City council voted unanimously to move ahead with next phase of the proposed event centre but not before hearing from nearly a dozen people, most wanting the public to decide its fate.
Deputants, including city council hopefuls and past candidates, argued that the the project should become a ballot question during the next municipal election on a sometimes heated Monday night that had to be cooled several times by shouts of order from chair Coun. Aldo Ruberto.
Frank Armiento, who has run in Northwood in past elections, said that he doesn't have an opinion either way on the proposed $106 million project but with so much at stake, the decision shouldn't be council's alone when the city seems so divided on the issue.
"Your job is to represent what the people want whether right or wrong,” he said.
Armiento then took issue with ward councillors being able to make a decision for the whole city when they're only elected by a part of it. Several ward councillors, including McIntyre Coun. Trevor Giertuga, took issue with that asking Armiento why he was a candidate in a ward if he doesn't agree with the system.
"I’ll tell you why uts because it’s the easiest place to get in,” he said to laughter from the gallery and calls for order.
Current River Coun. Andrew Foulds said that for a ballot question to be binding, around 41,000 people or 51 per cent of voters would have to turn out. How many people are going to read the various reports council has received on the event centre over the years in order to make an informed decision.
"That is our job and you're saying I'm not reading this stuff and I'm not representing (the public)," Foulds said.
Armiento, before saying maybe he was a bit too rough on the ward system, didn't think a lot of people would take the time to get informed.
"I expect you to do what they want," Armiento said.
McKellar hopeful Doug Powell said the city has more important things to worry about, like affordable housing and infrastructure, than an event centre. The public should decide on a project that will burden future generations with more debt. He also called out the mayor Keith Hobbs for previously wanting the public to decide on the project before retracting the idea in a recent editorial.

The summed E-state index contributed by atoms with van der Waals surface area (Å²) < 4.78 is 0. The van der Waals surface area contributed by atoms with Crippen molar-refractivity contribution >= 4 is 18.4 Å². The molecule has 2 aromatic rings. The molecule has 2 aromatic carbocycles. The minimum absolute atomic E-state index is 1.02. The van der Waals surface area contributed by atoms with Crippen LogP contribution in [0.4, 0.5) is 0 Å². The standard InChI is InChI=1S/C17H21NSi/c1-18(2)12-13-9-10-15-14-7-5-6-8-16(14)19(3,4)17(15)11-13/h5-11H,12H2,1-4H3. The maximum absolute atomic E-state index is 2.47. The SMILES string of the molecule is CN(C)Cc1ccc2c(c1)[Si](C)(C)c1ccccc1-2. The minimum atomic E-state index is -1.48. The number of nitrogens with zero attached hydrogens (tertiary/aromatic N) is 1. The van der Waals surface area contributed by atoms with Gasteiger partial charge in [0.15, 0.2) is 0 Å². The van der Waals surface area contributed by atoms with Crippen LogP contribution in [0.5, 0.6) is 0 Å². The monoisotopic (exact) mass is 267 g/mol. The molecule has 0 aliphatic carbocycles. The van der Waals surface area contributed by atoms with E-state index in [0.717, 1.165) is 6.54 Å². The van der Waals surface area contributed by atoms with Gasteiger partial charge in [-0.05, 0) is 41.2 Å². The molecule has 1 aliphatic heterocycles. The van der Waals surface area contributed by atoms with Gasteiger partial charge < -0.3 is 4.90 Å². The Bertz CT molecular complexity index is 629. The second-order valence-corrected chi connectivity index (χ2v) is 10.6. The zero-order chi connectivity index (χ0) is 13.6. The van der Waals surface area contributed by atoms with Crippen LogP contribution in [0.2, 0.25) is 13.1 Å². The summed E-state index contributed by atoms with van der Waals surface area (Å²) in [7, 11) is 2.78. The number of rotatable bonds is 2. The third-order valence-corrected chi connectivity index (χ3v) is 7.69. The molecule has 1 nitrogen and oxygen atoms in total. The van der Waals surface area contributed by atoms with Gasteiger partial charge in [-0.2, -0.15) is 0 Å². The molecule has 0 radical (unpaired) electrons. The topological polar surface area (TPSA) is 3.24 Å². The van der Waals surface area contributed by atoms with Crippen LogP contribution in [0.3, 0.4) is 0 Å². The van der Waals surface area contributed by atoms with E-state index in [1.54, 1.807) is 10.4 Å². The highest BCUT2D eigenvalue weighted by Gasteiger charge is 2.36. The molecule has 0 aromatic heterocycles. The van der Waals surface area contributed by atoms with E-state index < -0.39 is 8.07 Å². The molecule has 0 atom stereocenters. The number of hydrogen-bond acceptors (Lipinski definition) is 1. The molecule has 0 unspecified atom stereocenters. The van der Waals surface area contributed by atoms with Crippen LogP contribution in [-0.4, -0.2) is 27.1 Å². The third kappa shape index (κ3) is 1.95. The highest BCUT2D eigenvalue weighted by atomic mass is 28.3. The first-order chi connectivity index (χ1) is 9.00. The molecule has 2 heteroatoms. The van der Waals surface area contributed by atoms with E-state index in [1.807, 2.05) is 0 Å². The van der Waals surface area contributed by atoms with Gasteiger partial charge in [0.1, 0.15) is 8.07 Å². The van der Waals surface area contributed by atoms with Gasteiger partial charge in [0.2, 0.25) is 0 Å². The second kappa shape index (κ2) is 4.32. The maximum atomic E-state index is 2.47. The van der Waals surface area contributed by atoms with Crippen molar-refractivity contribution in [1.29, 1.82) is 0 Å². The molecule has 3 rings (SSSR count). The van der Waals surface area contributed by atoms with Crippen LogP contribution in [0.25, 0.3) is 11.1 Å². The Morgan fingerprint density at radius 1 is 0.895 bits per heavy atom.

Hobbs said he made the statements before he was informed and had since changed his mind after getting the facts.
Phase 2 of the project projects annual spending impacts from the event centre to be around $17 million with 380 full-time jobs not including another $6 million directly from visitors, including conferences.
He asked Powell if he'd read any of the previous reports that state the project will be an economic driver for the city. Powell said he hadn't.
“How could you ask for a plebiscite when you’re uneducated (on the project) yourself?” Hobbs asked.
Council regular Joanne Richard said if the city wouldn't agree to a plebiscite it should at least send out a survey on the idea.
"It should be to every household," she said.
City manager Tim Commisso later said that the city will have a third party do a survey that includes 850 to 1,000 people, well above the standard 500, in order to gauge public interest.
A group calling itself Citizens for the Waterfront Event Centre also made a deputation supporting council and administration on the project. Rod Bosh and John Susin said there is a lot of misinformation about the project out there.
“You’re moving in the right direction. You’re following a logical set of steps,” Bosh told councillors.
The $1.4 million final phase of the project's feasibility, funded mostly through the provincial and federal governments, was eventually voted on. It was awarded to BBB Architects.
The study will include the design, final business plan and capital and operating costs. It's expected in September.